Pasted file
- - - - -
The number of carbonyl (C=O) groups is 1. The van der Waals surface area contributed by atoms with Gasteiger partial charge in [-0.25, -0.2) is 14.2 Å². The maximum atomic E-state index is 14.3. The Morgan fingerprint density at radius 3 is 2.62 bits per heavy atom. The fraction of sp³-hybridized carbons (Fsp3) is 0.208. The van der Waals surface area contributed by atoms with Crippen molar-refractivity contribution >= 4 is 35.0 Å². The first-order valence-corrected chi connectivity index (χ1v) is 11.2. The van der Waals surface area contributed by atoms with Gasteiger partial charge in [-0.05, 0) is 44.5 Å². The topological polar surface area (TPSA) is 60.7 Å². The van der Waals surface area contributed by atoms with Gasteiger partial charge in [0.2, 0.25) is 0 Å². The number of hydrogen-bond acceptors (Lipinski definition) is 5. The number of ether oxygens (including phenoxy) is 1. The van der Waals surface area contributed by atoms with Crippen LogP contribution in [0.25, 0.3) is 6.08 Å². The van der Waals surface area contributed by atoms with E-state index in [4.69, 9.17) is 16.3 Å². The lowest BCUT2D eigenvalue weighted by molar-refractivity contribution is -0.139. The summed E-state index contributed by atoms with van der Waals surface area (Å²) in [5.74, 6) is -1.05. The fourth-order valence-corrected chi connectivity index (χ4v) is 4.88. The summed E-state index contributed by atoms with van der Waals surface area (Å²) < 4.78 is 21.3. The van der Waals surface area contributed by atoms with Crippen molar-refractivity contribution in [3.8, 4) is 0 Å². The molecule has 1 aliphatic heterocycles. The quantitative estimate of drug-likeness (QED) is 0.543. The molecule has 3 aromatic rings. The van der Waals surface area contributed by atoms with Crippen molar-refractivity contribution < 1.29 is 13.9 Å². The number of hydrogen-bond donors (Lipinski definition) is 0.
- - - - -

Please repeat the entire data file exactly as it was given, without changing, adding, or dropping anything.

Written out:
The number of carbonyl (C=O) groups is 1. The van der Waals surface area contributed by atoms with Gasteiger partial charge in [-0.25, -0.2) is 14.2 Å². The maximum atomic E-state index is 14.3. The Morgan fingerprint density at radius 3 is 2.62 bits per heavy atom. The fraction of sp³-hybridized carbons (Fsp3) is 0.208. The van der Waals surface area contributed by atoms with Crippen molar-refractivity contribution >= 4 is 35.0 Å². The first-order valence-corrected chi connectivity index (χ1v) is 11.2. The van der Waals surface area contributed by atoms with Gasteiger partial charge in [-0.05, 0) is 44.5 Å². The topological polar surface area (TPSA) is 60.7 Å². The van der Waals surface area contributed by atoms with Gasteiger partial charge in [0.2, 0.25) is 0 Å². The number of hydrogen-bond acceptors (Lipinski definition) is 5. The number of ether oxygens (including phenoxy) is 1. The van der Waals surface area contributed by atoms with Crippen LogP contribution in [0.25, 0.3) is 6.08 Å². The van der Waals surface area contributed by atoms with E-state index in [4.69, 9.17) is 16.3 Å². The lowest BCUT2D eigenvalue weighted by molar-refractivity contribution is -0.139. The summed E-state index contributed by atoms with van der Waals surface area (Å²) in [5.74, 6) is -1.05. The fourth-order valence-corrected chi connectivity index (χ4v) is 4.88. The summed E-state index contributed by atoms with van der Waals surface area (Å²) < 4.78 is 21.3. The van der Waals surface area contributed by atoms with Crippen molar-refractivity contribution in [3.8, 4) is 0 Å². The molecule has 1 aliphatic heterocycles. The quantitative estimate of drug-likeness (QED) is 0.543. The molecule has 3 aromatic rings. The van der Waals surface area contributed by atoms with Crippen molar-refractivity contribution < 1.29 is 13.9 Å². The number of hydrogen-bond donors (Lipinski definition) is 0.